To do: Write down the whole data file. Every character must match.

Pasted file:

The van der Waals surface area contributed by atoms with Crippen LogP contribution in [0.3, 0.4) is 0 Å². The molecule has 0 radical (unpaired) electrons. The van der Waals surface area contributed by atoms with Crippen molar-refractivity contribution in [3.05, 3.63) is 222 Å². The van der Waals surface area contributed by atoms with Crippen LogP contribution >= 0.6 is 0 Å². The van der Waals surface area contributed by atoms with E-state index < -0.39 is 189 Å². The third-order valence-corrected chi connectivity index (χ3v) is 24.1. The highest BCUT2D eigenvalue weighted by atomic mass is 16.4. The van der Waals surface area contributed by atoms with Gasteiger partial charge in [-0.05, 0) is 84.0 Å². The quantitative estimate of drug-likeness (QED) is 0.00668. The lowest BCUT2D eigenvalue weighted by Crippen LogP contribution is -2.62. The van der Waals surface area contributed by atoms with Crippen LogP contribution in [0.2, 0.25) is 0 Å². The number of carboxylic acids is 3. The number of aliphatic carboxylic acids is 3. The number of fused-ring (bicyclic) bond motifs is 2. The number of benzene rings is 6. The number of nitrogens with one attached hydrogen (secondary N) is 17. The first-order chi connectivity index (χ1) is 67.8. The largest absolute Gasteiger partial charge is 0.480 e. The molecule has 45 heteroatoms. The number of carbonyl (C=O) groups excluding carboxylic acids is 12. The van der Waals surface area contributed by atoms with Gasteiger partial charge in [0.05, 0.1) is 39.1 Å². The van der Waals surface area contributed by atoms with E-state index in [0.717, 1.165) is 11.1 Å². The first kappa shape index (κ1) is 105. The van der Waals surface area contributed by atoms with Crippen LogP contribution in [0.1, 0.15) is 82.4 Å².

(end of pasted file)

The van der Waals surface area contributed by atoms with Crippen LogP contribution in [0.3, 0.4) is 0 Å². The molecule has 0 radical (unpaired) electrons. The van der Waals surface area contributed by atoms with Crippen molar-refractivity contribution in [3.05, 3.63) is 222 Å². The van der Waals surface area contributed by atoms with Crippen LogP contribution >= 0.6 is 0 Å². The van der Waals surface area contributed by atoms with E-state index < -0.39 is 189 Å². The third-order valence-corrected chi connectivity index (χ3v) is 24.1. The highest BCUT2D eigenvalue weighted by atomic mass is 16.4. The van der Waals surface area contributed by atoms with Gasteiger partial charge in [-0.05, 0) is 84.0 Å². The quantitative estimate of drug-likeness (QED) is 0.00668. The lowest BCUT2D eigenvalue weighted by Crippen LogP contribution is -2.62. The van der Waals surface area contributed by atoms with Crippen LogP contribution in [0.2, 0.25) is 0 Å². The number of carboxylic acids is 3. The number of aliphatic carboxylic acids is 3. The number of fused-ring (bicyclic) bond motifs is 2. The number of benzene rings is 6. The number of nitrogens with one attached hydrogen (secondary N) is 17. The first-order chi connectivity index (χ1) is 67.8. The largest absolute Gasteiger partial charge is 0.480 e. The molecule has 45 heteroatoms. The number of carbonyl (C=O) groups excluding carboxylic acids is 12. The van der Waals surface area contributed by atoms with Gasteiger partial charge in [0.05, 0.1) is 39.1 Å². The van der Waals surface area contributed by atoms with E-state index in [0.717, 1.165) is 11.1 Å². The first kappa shape index (κ1) is 105. The van der Waals surface area contributed by atoms with Crippen LogP contribution in [0.1, 0.15) is 82.4 Å².